Readers of this column know I am a “table games guy.” I cut my teeth in “the pit.” Table games, especially craps, are my gambling preference. I created the Table Games Conference and the Best New Table Games Competition that BNP Media Gaming Group have made into such great successes.
I have long believed that table games are fun, social and essential. Without them, all we have are what the late Bill Eadington used to call “vending machine casinos,” devoid of spirit, and oftentimes now, employees.
I have been distressed for nearly the last two decades watching slot machines gobble up casino floor space, and table game directors surrendering that space without hardly putting up a fight.
I know these trends have been good for casino profits (and slot directors’ paychecks), but I strongly believe that they have been harmful to our casinos’ souls. A player can now go into most parts of most casinos, most everywhere in the country, and not need to have a single interaction with a single casino employee.
Well, I am here today to give you some great news on the table games front. Well, maybe it’s not news, per se, perhaps only that my opinion has changed on table games’ future in casinos. For the first time in decades, I am optimistic.
Table game revenues are showing growth in many gaming markets, and robust growth in some. Millennials (and whatever the hell the newest generations of twenty-somethings are called) are playing tables instead of slots. Poker is still popular and some new table games are gaining in popularity. In markets like Macau and Singapore, table games are kicking butt.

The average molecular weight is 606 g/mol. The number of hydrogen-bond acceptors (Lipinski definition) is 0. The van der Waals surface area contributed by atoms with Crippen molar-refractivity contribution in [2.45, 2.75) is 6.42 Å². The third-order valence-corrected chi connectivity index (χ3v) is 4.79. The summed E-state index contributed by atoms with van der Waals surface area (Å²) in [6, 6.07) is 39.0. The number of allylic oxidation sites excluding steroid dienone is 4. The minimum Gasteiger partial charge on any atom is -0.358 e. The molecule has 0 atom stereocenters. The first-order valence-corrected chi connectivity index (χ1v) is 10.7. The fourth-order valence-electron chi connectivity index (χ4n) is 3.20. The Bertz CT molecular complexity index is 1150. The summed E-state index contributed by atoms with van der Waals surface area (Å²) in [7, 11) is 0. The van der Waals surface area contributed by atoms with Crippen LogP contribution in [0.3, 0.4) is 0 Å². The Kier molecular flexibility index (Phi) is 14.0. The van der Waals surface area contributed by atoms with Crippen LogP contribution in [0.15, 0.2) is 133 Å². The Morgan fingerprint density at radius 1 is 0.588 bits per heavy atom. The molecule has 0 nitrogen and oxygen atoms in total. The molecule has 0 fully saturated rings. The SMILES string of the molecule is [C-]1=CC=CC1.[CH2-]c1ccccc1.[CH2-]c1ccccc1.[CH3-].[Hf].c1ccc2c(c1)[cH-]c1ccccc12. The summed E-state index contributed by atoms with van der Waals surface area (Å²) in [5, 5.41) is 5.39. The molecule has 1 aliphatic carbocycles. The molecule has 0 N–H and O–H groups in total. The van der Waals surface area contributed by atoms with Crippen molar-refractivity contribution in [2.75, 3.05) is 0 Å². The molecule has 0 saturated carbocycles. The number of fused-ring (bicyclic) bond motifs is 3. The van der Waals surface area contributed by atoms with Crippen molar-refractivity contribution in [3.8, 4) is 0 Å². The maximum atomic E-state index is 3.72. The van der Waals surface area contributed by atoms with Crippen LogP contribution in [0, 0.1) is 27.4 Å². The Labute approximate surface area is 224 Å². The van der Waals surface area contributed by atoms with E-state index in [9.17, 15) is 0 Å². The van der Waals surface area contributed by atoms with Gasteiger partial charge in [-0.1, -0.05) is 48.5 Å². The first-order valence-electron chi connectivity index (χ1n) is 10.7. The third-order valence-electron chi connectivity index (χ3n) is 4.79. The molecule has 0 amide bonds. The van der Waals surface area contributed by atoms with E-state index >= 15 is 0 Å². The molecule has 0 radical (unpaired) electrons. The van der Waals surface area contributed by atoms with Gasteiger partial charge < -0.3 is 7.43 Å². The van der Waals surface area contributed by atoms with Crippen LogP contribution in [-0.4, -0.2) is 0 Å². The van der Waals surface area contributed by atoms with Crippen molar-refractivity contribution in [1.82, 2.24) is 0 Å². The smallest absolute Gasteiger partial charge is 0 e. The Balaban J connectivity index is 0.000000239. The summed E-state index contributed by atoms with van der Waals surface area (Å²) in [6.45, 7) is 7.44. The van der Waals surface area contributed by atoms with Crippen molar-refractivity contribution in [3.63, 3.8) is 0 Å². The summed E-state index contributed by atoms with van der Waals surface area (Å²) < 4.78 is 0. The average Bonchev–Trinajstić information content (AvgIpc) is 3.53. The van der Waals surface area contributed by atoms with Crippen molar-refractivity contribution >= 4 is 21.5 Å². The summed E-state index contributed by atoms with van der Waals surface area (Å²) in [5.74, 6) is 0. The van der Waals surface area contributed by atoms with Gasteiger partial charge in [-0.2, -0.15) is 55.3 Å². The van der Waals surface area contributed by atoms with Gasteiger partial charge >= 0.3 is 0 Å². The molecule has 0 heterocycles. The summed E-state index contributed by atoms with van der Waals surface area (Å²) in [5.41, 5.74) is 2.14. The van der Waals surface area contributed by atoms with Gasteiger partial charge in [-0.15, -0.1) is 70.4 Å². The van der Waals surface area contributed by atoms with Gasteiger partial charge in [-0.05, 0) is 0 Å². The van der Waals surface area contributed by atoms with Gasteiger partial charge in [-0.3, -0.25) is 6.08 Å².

So, what’s happening here? Well, if I am right about all of this, then there must be some underlying forces at work and these are what I think they are:
• Slots have managed to take slot players’ money too increasingly fast for too long.
• Young people find slots boring, while finding tables “cool” and a chance to be social and get their eyes off of their smartphones.
• A growing number of innovative table game operators have been fighting back, trying new table games, creating more fun playing experiences like party pits and game instruction areas. It’s not just “dealing by procedures” and “hands per hour” for these table game trailblazers anymore.
• Table game departments have not squeezed out all of the playing value from their games like slot departments have. Sure, there’s the ubiquitous “6 to 5 blackjack” games and rip-off carny games around, but there is still liberal blackjack, 10X odds on craps (or more), low minimum tables still available at most casinos, and great playing value and a low house edge in baccarat.
But I believe the main reason that the table game business future is bright is because it’s social and involves interactions with people. Slots can have “community gaming machines” and some hoopla promotions, but they will never hold a candle to the “show,” the interactions and the relationship-building opportunities that make up the table game playing experience.
And so, my dear table game brethren, you can focus on hold percentages and hands per hour, optimal staffing schedules and the like. Or you can focus on creating a playing experience for your customers that offers fun, playing value, and most of all, great interactions with great relationship-building potential. I know what I would choose.
So there’s your opportunity. But your table game window may be a short one. No doubt your slot counterparts will one day open their eyes too.